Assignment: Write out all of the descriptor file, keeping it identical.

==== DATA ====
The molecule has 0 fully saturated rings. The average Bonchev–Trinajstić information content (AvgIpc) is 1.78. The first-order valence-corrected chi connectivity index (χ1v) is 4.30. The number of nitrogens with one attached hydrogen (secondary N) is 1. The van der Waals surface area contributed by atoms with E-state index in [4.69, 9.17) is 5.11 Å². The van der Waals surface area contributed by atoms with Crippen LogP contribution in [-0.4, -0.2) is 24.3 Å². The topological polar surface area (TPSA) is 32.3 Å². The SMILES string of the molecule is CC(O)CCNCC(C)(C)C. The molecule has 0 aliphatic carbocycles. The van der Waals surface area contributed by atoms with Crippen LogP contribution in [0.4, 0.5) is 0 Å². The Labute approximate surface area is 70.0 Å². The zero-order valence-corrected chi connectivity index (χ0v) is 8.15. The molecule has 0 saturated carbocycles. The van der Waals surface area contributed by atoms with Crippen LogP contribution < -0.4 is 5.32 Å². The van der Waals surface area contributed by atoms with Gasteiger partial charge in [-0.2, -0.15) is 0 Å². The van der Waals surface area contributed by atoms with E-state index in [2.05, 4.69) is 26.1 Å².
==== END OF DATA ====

The molecule has 0 fully saturated rings. The average Bonchev–Trinajstić information content (AvgIpc) is 1.78. The first-order valence-corrected chi connectivity index (χ1v) is 4.30. The number of nitrogens with one attached hydrogen (secondary N) is 1. The van der Waals surface area contributed by atoms with E-state index in [4.69, 9.17) is 5.11 Å². The van der Waals surface area contributed by atoms with Crippen LogP contribution in [-0.4, -0.2) is 24.3 Å². The topological polar surface area (TPSA) is 32.3 Å². The SMILES string of the molecule is CC(O)CCNCC(C)(C)C. The molecule has 0 aliphatic carbocycles. The van der Waals surface area contributed by atoms with Crippen LogP contribution in [0.4, 0.5) is 0 Å². The Labute approximate surface area is 70.0 Å². The zero-order valence-corrected chi connectivity index (χ0v) is 8.15. The molecule has 0 saturated carbocycles. The van der Waals surface area contributed by atoms with Crippen LogP contribution < -0.4 is 5.32 Å². The van der Waals surface area contributed by atoms with Gasteiger partial charge in [-0.2, -0.15) is 0 Å². The van der Waals surface area contributed by atoms with E-state index in [2.05, 4.69) is 26.1 Å².